Do British wind generators behave strategically in response to the Western Link interconnector?
Mario Intini and
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Mario Intini: University of Bari “Aldo Moro”, Italy
The Warwick Economics Research Paper Series (TWERPS) from University of Warwick, Department of Economics
In Britain, the key source of renewable generation is wind, most abundant on the west coast of Scotland, where there is relatively little demand. For this reason, an interconnector, the Western Link, was built to take electricity closer to demand. When the Link is operating, payments by National Grid to constrain wind farms not to produce will be lower, we may predict, since fewer or less restrictive constraints need be imposed. But the Link has not been working consistently. We empirically estimate the link’s value. Focusing on the three most recent episodes of outage, starting on 4th May 2018 up to 25th September 2019, our essential approach is to treat these outages as a natural experiment using hourly data. Our results reveal that the Link had an important role in costs saved and price constrained and MWh curtailed reductions. We estimate a cost-saving of almost £30m. However, the saving appears to drop over time, so we investigate wind farms’ behavior. We find that wind farms behave strategically since the accuracy of wind forecasting depends on the relevant prices impacting their earnings.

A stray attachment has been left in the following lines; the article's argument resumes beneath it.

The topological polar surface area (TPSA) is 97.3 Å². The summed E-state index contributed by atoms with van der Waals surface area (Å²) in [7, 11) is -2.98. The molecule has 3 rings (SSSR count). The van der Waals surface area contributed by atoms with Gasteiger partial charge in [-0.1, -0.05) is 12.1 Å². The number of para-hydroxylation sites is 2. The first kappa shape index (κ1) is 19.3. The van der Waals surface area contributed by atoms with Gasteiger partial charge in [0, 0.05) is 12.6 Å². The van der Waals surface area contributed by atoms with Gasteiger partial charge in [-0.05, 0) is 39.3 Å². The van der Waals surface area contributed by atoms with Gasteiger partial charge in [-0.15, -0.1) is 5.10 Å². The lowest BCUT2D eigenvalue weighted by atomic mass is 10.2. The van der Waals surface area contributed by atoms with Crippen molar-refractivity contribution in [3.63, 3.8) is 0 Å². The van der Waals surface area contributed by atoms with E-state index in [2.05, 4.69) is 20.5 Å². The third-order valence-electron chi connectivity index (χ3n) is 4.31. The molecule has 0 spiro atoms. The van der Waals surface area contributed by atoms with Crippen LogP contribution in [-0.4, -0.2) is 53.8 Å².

Keywords: Interconnector; Electricity Market; Wind forecasting; Wind Generators; Pricing Strategies. (search for similar items in EconPapers)
JEL-codes: D22 D47 H54 L22 Q41 Q47 (search for similar items in EconPapers)
New Economics Papers: this item is included in nep-com, nep-ene and nep-reg
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Working Paper: Do British wind generators behave strategically in response to the Western Link interconnector? (2020)
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Persistent link: https://EconPapers.repec.org/RePEc:wrk:warwec:1242
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